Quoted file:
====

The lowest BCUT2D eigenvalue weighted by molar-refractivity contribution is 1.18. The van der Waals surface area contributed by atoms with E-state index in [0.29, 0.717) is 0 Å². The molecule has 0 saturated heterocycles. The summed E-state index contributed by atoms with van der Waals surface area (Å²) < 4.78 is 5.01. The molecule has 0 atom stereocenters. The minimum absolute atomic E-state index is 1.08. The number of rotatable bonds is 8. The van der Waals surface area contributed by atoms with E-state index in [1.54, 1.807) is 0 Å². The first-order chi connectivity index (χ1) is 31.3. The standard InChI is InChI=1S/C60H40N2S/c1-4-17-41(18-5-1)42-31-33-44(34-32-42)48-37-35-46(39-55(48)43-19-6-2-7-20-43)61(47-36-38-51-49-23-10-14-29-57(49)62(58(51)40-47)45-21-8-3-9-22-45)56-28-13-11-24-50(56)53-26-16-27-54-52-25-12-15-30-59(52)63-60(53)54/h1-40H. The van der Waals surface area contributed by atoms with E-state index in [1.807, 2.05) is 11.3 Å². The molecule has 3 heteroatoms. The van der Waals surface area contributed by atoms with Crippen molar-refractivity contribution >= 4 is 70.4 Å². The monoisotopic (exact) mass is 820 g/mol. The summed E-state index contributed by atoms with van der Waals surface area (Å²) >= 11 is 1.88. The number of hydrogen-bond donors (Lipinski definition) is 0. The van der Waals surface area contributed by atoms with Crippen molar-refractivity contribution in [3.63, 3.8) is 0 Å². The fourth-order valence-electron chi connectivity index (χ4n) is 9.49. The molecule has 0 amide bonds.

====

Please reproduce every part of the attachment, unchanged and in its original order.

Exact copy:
The lowest BCUT2D eigenvalue weighted by molar-refractivity contribution is 1.18. The van der Waals surface area contributed by atoms with E-state index in [0.29, 0.717) is 0 Å². The molecule has 0 saturated heterocycles. The summed E-state index contributed by atoms with van der Waals surface area (Å²) < 4.78 is 5.01. The molecule has 0 atom stereocenters. The minimum absolute atomic E-state index is 1.08. The number of rotatable bonds is 8. The van der Waals surface area contributed by atoms with E-state index in [1.54, 1.807) is 0 Å². The first-order chi connectivity index (χ1) is 31.3. The standard InChI is InChI=1S/C60H40N2S/c1-4-17-41(18-5-1)42-31-33-44(34-32-42)48-37-35-46(39-55(48)43-19-6-2-7-20-43)61(47-36-38-51-49-23-10-14-29-57(49)62(58(51)40-47)45-21-8-3-9-22-45)56-28-13-11-24-50(56)53-26-16-27-54-52-25-12-15-30-59(52)63-60(53)54/h1-40H. The van der Waals surface area contributed by atoms with E-state index in [1.807, 2.05) is 11.3 Å². The molecule has 3 heteroatoms. The van der Waals surface area contributed by atoms with Crippen molar-refractivity contribution >= 4 is 70.4 Å². The monoisotopic (exact) mass is 820 g/mol. The summed E-state index contributed by atoms with van der Waals surface area (Å²) >= 11 is 1.88. The number of hydrogen-bond donors (Lipinski definition) is 0. The van der Waals surface area contributed by atoms with Crippen molar-refractivity contribution in [3.63, 3.8) is 0 Å². The fourth-order valence-electron chi connectivity index (χ4n) is 9.49. The molecule has 0 amide bonds.